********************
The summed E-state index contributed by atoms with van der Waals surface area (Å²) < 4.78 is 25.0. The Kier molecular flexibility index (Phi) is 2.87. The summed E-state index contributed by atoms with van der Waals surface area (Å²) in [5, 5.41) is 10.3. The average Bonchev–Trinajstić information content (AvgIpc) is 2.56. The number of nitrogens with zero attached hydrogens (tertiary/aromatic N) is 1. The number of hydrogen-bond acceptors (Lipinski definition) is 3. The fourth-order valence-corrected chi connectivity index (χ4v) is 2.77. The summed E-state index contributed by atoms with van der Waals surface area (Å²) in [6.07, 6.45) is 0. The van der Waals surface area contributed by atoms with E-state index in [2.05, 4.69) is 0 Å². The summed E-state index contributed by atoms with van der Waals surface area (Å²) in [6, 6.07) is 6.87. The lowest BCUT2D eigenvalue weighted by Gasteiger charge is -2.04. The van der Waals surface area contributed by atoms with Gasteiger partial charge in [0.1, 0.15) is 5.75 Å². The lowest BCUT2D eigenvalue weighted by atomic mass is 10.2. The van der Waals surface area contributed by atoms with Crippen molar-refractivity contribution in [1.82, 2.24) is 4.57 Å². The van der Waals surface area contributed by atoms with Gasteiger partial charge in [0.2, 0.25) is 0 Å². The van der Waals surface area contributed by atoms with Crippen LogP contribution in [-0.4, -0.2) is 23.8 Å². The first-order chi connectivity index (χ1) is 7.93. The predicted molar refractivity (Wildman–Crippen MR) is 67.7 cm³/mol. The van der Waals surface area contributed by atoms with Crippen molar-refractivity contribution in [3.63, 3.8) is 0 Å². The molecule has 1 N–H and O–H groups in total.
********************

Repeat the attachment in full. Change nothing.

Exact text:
The summed E-state index contributed by atoms with van der Waals surface area (Å²) < 4.78 is 25.0. The Kier molecular flexibility index (Phi) is 2.87. The summed E-state index contributed by atoms with van der Waals surface area (Å²) in [5, 5.41) is 10.3. The average Bonchev–Trinajstić information content (AvgIpc) is 2.56. The number of nitrogens with zero attached hydrogens (tertiary/aromatic N) is 1. The number of hydrogen-bond acceptors (Lipinski definition) is 3. The fourth-order valence-corrected chi connectivity index (χ4v) is 2.77. The summed E-state index contributed by atoms with van der Waals surface area (Å²) in [6.07, 6.45) is 0. The van der Waals surface area contributed by atoms with E-state index in [2.05, 4.69) is 0 Å². The summed E-state index contributed by atoms with van der Waals surface area (Å²) in [6, 6.07) is 6.87. The lowest BCUT2D eigenvalue weighted by Gasteiger charge is -2.04. The van der Waals surface area contributed by atoms with Gasteiger partial charge in [0.1, 0.15) is 5.75 Å². The lowest BCUT2D eigenvalue weighted by atomic mass is 10.2. The van der Waals surface area contributed by atoms with Crippen molar-refractivity contribution in [1.82, 2.24) is 4.57 Å². The van der Waals surface area contributed by atoms with Gasteiger partial charge in [0.2, 0.25) is 0 Å². The van der Waals surface area contributed by atoms with Crippen LogP contribution in [-0.4, -0.2) is 23.8 Å². The first-order chi connectivity index (χ1) is 7.93. The predicted molar refractivity (Wildman–Crippen MR) is 67.7 cm³/mol. The van der Waals surface area contributed by atoms with Crippen molar-refractivity contribution in [3.63, 3.8) is 0 Å². The molecule has 1 N–H and O–H groups in total.